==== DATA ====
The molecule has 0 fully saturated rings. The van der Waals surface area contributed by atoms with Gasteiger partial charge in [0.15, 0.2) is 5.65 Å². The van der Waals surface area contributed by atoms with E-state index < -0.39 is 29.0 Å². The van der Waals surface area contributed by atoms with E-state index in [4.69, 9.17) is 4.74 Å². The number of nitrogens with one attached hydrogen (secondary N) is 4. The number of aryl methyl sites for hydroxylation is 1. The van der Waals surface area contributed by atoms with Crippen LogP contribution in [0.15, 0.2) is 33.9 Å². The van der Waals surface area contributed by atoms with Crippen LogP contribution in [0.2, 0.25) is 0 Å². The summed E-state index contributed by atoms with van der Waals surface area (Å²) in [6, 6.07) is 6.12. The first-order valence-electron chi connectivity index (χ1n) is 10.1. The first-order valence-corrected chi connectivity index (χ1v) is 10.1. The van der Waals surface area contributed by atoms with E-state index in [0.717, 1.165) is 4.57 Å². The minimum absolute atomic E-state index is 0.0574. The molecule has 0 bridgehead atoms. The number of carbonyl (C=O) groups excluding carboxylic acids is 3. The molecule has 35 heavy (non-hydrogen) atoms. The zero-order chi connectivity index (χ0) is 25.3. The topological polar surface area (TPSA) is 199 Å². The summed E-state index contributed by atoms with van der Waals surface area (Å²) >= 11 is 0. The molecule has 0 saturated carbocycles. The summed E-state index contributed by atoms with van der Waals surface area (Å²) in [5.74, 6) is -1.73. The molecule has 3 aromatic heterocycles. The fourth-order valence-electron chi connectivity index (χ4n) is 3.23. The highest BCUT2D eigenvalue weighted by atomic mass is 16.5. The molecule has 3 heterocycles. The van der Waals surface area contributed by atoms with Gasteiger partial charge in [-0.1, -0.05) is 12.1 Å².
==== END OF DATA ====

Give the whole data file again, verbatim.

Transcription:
The molecule has 0 fully saturated rings. The van der Waals surface area contributed by atoms with Gasteiger partial charge in [0.15, 0.2) is 5.65 Å². The van der Waals surface area contributed by atoms with E-state index < -0.39 is 29.0 Å². The van der Waals surface area contributed by atoms with E-state index in [4.69, 9.17) is 4.74 Å². The number of nitrogens with one attached hydrogen (secondary N) is 4. The number of aryl methyl sites for hydroxylation is 1. The van der Waals surface area contributed by atoms with Crippen LogP contribution in [0.15, 0.2) is 33.9 Å². The van der Waals surface area contributed by atoms with Crippen LogP contribution in [0.2, 0.25) is 0 Å². The summed E-state index contributed by atoms with van der Waals surface area (Å²) in [6, 6.07) is 6.12. The first-order valence-electron chi connectivity index (χ1n) is 10.1. The first-order valence-corrected chi connectivity index (χ1v) is 10.1. The van der Waals surface area contributed by atoms with E-state index in [0.717, 1.165) is 4.57 Å². The minimum absolute atomic E-state index is 0.0574. The molecule has 0 bridgehead atoms. The number of carbonyl (C=O) groups excluding carboxylic acids is 3. The molecule has 35 heavy (non-hydrogen) atoms. The zero-order chi connectivity index (χ0) is 25.3. The topological polar surface area (TPSA) is 199 Å². The summed E-state index contributed by atoms with van der Waals surface area (Å²) >= 11 is 0. The molecule has 0 saturated carbocycles. The summed E-state index contributed by atoms with van der Waals surface area (Å²) in [5.74, 6) is -1.73. The molecule has 3 aromatic heterocycles. The fourth-order valence-electron chi connectivity index (χ4n) is 3.23. The highest BCUT2D eigenvalue weighted by atomic mass is 16.5. The molecule has 3 heterocycles. The van der Waals surface area contributed by atoms with Gasteiger partial charge in [-0.1, -0.05) is 12.1 Å².